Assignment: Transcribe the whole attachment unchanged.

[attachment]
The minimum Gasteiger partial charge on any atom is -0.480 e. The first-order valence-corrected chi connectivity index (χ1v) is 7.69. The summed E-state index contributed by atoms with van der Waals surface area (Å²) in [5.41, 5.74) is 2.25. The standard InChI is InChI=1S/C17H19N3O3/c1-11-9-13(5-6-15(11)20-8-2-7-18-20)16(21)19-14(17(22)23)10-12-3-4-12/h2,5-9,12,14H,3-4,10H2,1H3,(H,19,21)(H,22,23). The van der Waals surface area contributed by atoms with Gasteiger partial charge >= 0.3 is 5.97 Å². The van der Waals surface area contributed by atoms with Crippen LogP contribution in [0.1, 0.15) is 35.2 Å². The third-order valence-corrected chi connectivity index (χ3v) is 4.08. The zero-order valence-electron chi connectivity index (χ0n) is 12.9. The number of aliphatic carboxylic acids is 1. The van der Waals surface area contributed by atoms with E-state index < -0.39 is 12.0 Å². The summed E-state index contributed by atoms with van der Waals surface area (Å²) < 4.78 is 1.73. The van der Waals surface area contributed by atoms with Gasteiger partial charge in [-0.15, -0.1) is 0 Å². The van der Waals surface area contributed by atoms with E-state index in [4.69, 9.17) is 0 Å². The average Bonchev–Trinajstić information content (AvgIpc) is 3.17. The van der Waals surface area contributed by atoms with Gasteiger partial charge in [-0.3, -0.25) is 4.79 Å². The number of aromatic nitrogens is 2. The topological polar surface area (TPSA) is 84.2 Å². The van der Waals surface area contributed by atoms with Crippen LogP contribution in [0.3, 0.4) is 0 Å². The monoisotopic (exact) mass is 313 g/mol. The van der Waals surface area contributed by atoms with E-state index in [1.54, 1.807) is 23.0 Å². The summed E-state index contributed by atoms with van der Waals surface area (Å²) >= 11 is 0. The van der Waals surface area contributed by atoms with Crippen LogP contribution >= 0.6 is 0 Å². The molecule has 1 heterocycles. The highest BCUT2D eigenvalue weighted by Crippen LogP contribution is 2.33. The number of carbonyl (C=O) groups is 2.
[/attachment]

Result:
The minimum Gasteiger partial charge on any atom is -0.480 e. The first-order valence-corrected chi connectivity index (χ1v) is 7.69. The summed E-state index contributed by atoms with van der Waals surface area (Å²) in [5.41, 5.74) is 2.25. The standard InChI is InChI=1S/C17H19N3O3/c1-11-9-13(5-6-15(11)20-8-2-7-18-20)16(21)19-14(17(22)23)10-12-3-4-12/h2,5-9,12,14H,3-4,10H2,1H3,(H,19,21)(H,22,23). The van der Waals surface area contributed by atoms with Gasteiger partial charge >= 0.3 is 5.97 Å². The van der Waals surface area contributed by atoms with Crippen LogP contribution in [0.1, 0.15) is 35.2 Å². The third-order valence-corrected chi connectivity index (χ3v) is 4.08. The zero-order valence-electron chi connectivity index (χ0n) is 12.9. The number of aliphatic carboxylic acids is 1. The van der Waals surface area contributed by atoms with E-state index < -0.39 is 12.0 Å². The summed E-state index contributed by atoms with van der Waals surface area (Å²) < 4.78 is 1.73. The van der Waals surface area contributed by atoms with Gasteiger partial charge in [-0.15, -0.1) is 0 Å². The van der Waals surface area contributed by atoms with E-state index in [4.69, 9.17) is 0 Å². The average Bonchev–Trinajstić information content (AvgIpc) is 3.17. The van der Waals surface area contributed by atoms with Gasteiger partial charge in [-0.3, -0.25) is 4.79 Å². The number of aromatic nitrogens is 2. The topological polar surface area (TPSA) is 84.2 Å². The van der Waals surface area contributed by atoms with Crippen LogP contribution in [0.3, 0.4) is 0 Å². The monoisotopic (exact) mass is 313 g/mol. The van der Waals surface area contributed by atoms with E-state index in [1.54, 1.807) is 23.0 Å². The summed E-state index contributed by atoms with van der Waals surface area (Å²) >= 11 is 0. The van der Waals surface area contributed by atoms with Crippen LogP contribution >= 0.6 is 0 Å². The molecule has 1 heterocycles. The highest BCUT2D eigenvalue weighted by Crippen LogP contribution is 2.33. The number of carbonyl (C=O) groups is 2.